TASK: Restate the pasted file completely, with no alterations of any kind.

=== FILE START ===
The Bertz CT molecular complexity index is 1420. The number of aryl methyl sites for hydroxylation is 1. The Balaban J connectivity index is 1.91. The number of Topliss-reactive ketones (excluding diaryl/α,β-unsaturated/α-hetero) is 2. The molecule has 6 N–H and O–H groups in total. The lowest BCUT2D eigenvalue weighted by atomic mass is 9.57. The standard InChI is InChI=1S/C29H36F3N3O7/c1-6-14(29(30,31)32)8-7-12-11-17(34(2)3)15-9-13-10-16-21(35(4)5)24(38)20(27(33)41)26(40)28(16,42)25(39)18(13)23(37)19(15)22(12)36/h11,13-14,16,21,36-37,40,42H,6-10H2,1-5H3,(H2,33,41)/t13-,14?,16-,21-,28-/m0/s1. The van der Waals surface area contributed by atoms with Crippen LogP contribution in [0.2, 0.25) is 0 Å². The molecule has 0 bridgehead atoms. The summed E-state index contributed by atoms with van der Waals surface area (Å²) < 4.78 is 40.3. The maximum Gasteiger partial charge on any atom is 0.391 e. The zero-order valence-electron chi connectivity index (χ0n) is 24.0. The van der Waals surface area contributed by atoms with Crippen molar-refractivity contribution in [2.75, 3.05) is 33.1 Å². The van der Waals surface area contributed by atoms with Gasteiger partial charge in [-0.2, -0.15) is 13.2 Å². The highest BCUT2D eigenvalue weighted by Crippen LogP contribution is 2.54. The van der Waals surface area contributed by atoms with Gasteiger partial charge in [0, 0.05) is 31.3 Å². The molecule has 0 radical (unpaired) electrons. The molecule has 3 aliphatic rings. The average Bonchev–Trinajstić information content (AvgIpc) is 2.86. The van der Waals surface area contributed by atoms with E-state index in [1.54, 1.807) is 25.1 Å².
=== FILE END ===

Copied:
The Bertz CT molecular complexity index is 1420. The number of aryl methyl sites for hydroxylation is 1. The Balaban J connectivity index is 1.91. The number of Topliss-reactive ketones (excluding diaryl/α,β-unsaturated/α-hetero) is 2. The molecule has 6 N–H and O–H groups in total. The lowest BCUT2D eigenvalue weighted by atomic mass is 9.57. The standard InChI is InChI=1S/C29H36F3N3O7/c1-6-14(29(30,31)32)8-7-12-11-17(34(2)3)15-9-13-10-16-21(35(4)5)24(38)20(27(33)41)26(40)28(16,42)25(39)18(13)23(37)19(15)22(12)36/h11,13-14,16,21,36-37,40,42H,6-10H2,1-5H3,(H2,33,41)/t13-,14?,16-,21-,28-/m0/s1. The van der Waals surface area contributed by atoms with Crippen LogP contribution in [0.2, 0.25) is 0 Å². The molecule has 0 bridgehead atoms. The summed E-state index contributed by atoms with van der Waals surface area (Å²) < 4.78 is 40.3. The maximum Gasteiger partial charge on any atom is 0.391 e. The zero-order valence-electron chi connectivity index (χ0n) is 24.0. The van der Waals surface area contributed by atoms with Crippen molar-refractivity contribution in [2.75, 3.05) is 33.1 Å². The van der Waals surface area contributed by atoms with Gasteiger partial charge in [-0.2, -0.15) is 13.2 Å². The highest BCUT2D eigenvalue weighted by Crippen LogP contribution is 2.54. The van der Waals surface area contributed by atoms with Gasteiger partial charge in [0, 0.05) is 31.3 Å². The molecule has 0 radical (unpaired) electrons. The molecule has 3 aliphatic rings. The average Bonchev–Trinajstić information content (AvgIpc) is 2.86. The van der Waals surface area contributed by atoms with E-state index in [1.54, 1.807) is 25.1 Å².